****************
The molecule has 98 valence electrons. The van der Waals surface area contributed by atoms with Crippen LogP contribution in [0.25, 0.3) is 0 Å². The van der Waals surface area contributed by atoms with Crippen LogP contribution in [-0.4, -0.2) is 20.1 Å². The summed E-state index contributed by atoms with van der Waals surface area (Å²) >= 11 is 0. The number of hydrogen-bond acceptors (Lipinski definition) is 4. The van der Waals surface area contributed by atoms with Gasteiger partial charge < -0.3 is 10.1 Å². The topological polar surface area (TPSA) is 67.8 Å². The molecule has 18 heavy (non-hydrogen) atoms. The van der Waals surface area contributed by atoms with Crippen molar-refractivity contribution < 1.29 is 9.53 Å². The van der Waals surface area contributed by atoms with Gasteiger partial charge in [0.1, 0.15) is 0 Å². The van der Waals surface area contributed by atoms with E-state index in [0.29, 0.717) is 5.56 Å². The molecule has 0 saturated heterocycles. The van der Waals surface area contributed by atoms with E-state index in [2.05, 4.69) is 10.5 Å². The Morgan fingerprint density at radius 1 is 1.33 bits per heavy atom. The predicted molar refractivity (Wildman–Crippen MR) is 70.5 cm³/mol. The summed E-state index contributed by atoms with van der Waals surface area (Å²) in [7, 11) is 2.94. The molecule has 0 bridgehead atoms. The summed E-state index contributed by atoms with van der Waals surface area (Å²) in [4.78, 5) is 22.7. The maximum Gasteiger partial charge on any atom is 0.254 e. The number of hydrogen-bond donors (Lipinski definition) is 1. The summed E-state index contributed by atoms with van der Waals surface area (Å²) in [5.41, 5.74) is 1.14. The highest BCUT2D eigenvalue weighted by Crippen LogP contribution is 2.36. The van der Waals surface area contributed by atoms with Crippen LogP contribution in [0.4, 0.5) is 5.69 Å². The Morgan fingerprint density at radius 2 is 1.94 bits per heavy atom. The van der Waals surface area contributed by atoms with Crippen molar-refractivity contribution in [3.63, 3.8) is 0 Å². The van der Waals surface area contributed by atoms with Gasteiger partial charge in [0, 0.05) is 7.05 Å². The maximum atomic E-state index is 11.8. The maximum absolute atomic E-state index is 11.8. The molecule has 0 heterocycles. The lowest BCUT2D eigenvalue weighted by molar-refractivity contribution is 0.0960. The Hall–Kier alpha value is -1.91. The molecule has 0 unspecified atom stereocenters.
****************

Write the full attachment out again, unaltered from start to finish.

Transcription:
The molecule has 98 valence electrons. The van der Waals surface area contributed by atoms with Crippen LogP contribution in [0.25, 0.3) is 0 Å². The van der Waals surface area contributed by atoms with Crippen LogP contribution in [-0.4, -0.2) is 20.1 Å². The summed E-state index contributed by atoms with van der Waals surface area (Å²) >= 11 is 0. The number of hydrogen-bond acceptors (Lipinski definition) is 4. The van der Waals surface area contributed by atoms with Gasteiger partial charge < -0.3 is 10.1 Å². The topological polar surface area (TPSA) is 67.8 Å². The molecule has 18 heavy (non-hydrogen) atoms. The van der Waals surface area contributed by atoms with Crippen molar-refractivity contribution < 1.29 is 9.53 Å². The van der Waals surface area contributed by atoms with Gasteiger partial charge in [0.1, 0.15) is 0 Å². The van der Waals surface area contributed by atoms with E-state index in [0.29, 0.717) is 5.56 Å². The molecule has 0 saturated heterocycles. The van der Waals surface area contributed by atoms with E-state index in [2.05, 4.69) is 10.5 Å². The Morgan fingerprint density at radius 1 is 1.33 bits per heavy atom. The predicted molar refractivity (Wildman–Crippen MR) is 70.5 cm³/mol. The summed E-state index contributed by atoms with van der Waals surface area (Å²) in [7, 11) is 2.94. The molecule has 0 bridgehead atoms. The summed E-state index contributed by atoms with van der Waals surface area (Å²) in [4.78, 5) is 22.7. The maximum Gasteiger partial charge on any atom is 0.254 e. The number of hydrogen-bond donors (Lipinski definition) is 1. The summed E-state index contributed by atoms with van der Waals surface area (Å²) in [5.41, 5.74) is 1.14. The highest BCUT2D eigenvalue weighted by Crippen LogP contribution is 2.36. The van der Waals surface area contributed by atoms with Crippen LogP contribution in [0.4, 0.5) is 5.69 Å². The Morgan fingerprint density at radius 2 is 1.94 bits per heavy atom. The van der Waals surface area contributed by atoms with Crippen molar-refractivity contribution in [3.63, 3.8) is 0 Å². The van der Waals surface area contributed by atoms with Gasteiger partial charge in [0, 0.05) is 7.05 Å². The maximum atomic E-state index is 11.8. The maximum absolute atomic E-state index is 11.8. The molecule has 0 heterocycles. The lowest BCUT2D eigenvalue weighted by molar-refractivity contribution is 0.0960. The Hall–Kier alpha value is -1.91. The molecule has 0 unspecified atom stereocenters.